Thursday, September 27, 2012

NFL Week 3: A Look Back

I’m sure you’ve heard people talking a lot about the controversial calls made by the replacement officials during Week 3 in the NFL.  As we approach Week 4, starting tonight with the Cleveland Browns and the Baltimore Ravens, I wanted to look back at the most controversial play of last week (really, the season so far) and explain what it meant. 

We’re also going to look at another one of the calls that, though it wasn’t much of a controversy in itself, the aftermath created some drama.  I also offer some of my thoughts on these calls; although it appears that the referee situation will begin to stabilize tonight, as the league and the referees have come to an agreement that ends their lockout.  I’m anxious to see how players, coaches and commentators react to having the usual guys back…


First, though, I want to feature today’s Player of the Day in this post, instead of the right sidebar.  I broke with the random-selection process to feature him because he played through great personal loss to deliver a memorable performance on the field this past weekend.


Player of the Day TORREY SMITH: Snatching Triumph Out of Tragedy


Just before midnight on Saturday, Tevin Jones, younger brother of Baltimore Ravens wide receiver Torrey Smith, lost control of his motorcycle and hit a utility pole on the side of the road in Montross, Virginia (both are in the picture at left; Tevin is in Torrey's jersey).  Though he wore a helmet, Tevin was pronounced dead on the scene (alcohol was not a factor in the accident).  Torrey, who helped raise Tevin and their younger siblings, rushed to be with his family in those early morning hours.  He returned to his team later in the day and, encouraged by a text from his mother, decided to play in the game against the New England Patriots that night.  The Ravens honored Tevin with a moment of silence before the game began.


Playing with unimaginable pain in his heart but buoyed by the support of fans and teammates, Torrey Smith turned in a career performance, catching six passes for 127 and two touchdowns. It was his biggest game since his 165-yard performance in Week 11 of the 2011 season.  His catches were vital in the Ravens’ victory over the Patriots which, as you’ll read below, came down to the final play of the game.  He is expected to play again tonight against the Cleveland Browns.


Torrey Smith attended the University of Maryland and was selected by the Baltimore Ravens in the second round of the 2011 NFL Draft.  While in college, Torrey set school and ACC records with 123 kickoff returns for nearly 3,000 yards; his school-record 5,264 all-purpose yards ranks seventh in ACC history.


Torrey and his family have established a scholarship fund in Torrey’s honor.  Donations can be made payable to The Tevin Jones Memorial Scholarship Fund and mailed to:

Baltimore Ravens
c/o Torrey Smith
1 Winning Drive
Owings Mills, MD 21117


Green Bay at Seattle:  The Game-Ending Hail Mary Pass (or, “The Inconceivable Reception”)

If you watched Monday night’s game between the Packers and the Seahawks, you know it wasn’t a game that either offense wants to remember.  Reigning MVP Aaron Rodgers had a pedestrian outing, completing 26 of 39 passes for 223 yards and no touchdowns.  It’s no wonder he had subpar numbers, considering how much time he spent on the turf—he was sacked an incredible eight times.  Seattle’s rookie QB Russell Wilson managed to throw two touchdown passes (though, as I’ll explain, it was really only one), but only accounted for 130 yards (24 of which should be taken away).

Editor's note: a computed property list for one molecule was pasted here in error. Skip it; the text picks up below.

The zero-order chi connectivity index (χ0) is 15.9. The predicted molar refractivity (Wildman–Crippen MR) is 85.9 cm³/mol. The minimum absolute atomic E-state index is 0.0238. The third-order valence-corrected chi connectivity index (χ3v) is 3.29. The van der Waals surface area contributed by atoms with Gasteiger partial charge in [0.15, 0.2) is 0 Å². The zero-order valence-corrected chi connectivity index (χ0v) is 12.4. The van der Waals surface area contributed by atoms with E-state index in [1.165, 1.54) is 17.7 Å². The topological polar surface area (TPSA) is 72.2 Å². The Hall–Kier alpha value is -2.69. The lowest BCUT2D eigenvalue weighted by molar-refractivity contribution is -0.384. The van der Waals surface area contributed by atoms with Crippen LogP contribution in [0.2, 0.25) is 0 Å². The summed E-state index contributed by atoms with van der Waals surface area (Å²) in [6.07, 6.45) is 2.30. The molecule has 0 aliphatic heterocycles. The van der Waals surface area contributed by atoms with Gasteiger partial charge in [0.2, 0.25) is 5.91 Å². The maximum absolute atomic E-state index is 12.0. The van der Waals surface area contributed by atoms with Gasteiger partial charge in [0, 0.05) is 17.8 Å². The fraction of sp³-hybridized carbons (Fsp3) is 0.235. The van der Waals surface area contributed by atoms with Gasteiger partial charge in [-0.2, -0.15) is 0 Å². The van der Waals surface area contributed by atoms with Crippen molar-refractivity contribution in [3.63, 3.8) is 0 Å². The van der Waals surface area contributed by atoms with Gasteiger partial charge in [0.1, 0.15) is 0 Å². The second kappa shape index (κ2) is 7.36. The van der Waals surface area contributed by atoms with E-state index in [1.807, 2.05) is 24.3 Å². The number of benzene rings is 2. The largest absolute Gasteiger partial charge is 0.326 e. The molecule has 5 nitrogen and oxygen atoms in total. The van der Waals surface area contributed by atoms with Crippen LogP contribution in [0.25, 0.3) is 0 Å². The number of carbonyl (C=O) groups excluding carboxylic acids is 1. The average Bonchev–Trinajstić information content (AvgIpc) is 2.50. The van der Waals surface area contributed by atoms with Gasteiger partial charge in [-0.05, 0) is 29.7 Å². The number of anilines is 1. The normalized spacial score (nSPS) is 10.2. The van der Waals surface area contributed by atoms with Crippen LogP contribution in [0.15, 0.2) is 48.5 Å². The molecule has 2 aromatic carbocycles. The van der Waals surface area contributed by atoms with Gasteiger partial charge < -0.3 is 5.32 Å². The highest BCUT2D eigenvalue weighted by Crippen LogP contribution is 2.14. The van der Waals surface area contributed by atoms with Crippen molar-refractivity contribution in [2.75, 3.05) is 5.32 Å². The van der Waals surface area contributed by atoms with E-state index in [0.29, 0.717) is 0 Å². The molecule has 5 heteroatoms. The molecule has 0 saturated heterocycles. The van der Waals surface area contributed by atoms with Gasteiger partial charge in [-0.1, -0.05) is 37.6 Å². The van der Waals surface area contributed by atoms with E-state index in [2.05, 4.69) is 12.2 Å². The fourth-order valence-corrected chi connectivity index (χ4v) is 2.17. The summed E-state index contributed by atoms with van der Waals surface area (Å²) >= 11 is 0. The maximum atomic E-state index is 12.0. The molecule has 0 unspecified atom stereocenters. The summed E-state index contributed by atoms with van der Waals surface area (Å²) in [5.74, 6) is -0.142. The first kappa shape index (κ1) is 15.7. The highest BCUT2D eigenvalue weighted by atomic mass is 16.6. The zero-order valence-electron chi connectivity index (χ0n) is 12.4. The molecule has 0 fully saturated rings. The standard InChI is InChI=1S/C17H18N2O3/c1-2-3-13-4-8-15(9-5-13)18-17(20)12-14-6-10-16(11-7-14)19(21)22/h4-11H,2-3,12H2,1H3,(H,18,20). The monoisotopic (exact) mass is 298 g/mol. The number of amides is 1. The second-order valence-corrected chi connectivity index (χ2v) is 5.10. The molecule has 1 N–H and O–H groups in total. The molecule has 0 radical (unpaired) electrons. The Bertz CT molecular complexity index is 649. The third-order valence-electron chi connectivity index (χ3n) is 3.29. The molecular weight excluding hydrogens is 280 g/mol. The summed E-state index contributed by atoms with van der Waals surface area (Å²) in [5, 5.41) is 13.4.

The score in the waning moments of the game was 12-7, Green Bay leading.  With a 4th and 10 from the Green Bay 24 yard line with eight seconds remaining, Wilson heaved a Hail Mary pass to the back corner of the end zone.  A crowd of Packers, including safety M.D. Jennings, waited there along with two Seahawk receivers for the ball to descend.  As the ball came down, Jennings jumped up, grabbed the ball and clutched it to his chest; the left hand of Seattle receiver Golden Tate was wedged between the ball and the #43 on Jennings’ jersey. 
As the mass of humanity landed in the end zone, two officials—who had to run in from other parts of the end zone—looked down into pile and, seeing that both Jennings and Tate were holding the ball, ruled that there was a “simultaneous catch.”  When there is a simultaneous catch (i.e., two players have possession of the ball), the offense is awarded the catch (in baseball parlance, the tie goes to the runner).  Therefore, the Seahawks were given six points for the touchdown.


Here’s the problem:  there was no simultaneous catch in that play.  The officials got it wrong.  Simultaneous catches are governed by NFL Rule 8-1-3, Item 5 (emphasis added):


Item 5:  Simultaneous Catch.  If a pass if caught simultaneously by two eligible opponents, and both players retain it, the ball belongs to the passers.  It is not a simultaneous catch if a player gains control first and an opponent subsequently gains joint control…


In other words, if another player gains control of the ball, an opposing player can’t wrestle with him until he also holds the ball.  This is precisely what happened on the last play of the game Monday night.  As the replay shows, Jennings made the catch at the apex of his leap in the end zone; it wasn’t until he and Tate were on the ground that Tate got his other hand around the ball.


As I have explained, starting last season, all touchdowns are reviewed by the replay officials who will instruct the on-field referee to take a second look at a touchdown ruling that may have been in error.  That happened here, but the ruling was upheld and the Seahawks won.  By the way, simultaneous catch rulings are typically not reviewable.  However, they are reviewable when the catch occurs in the end zone.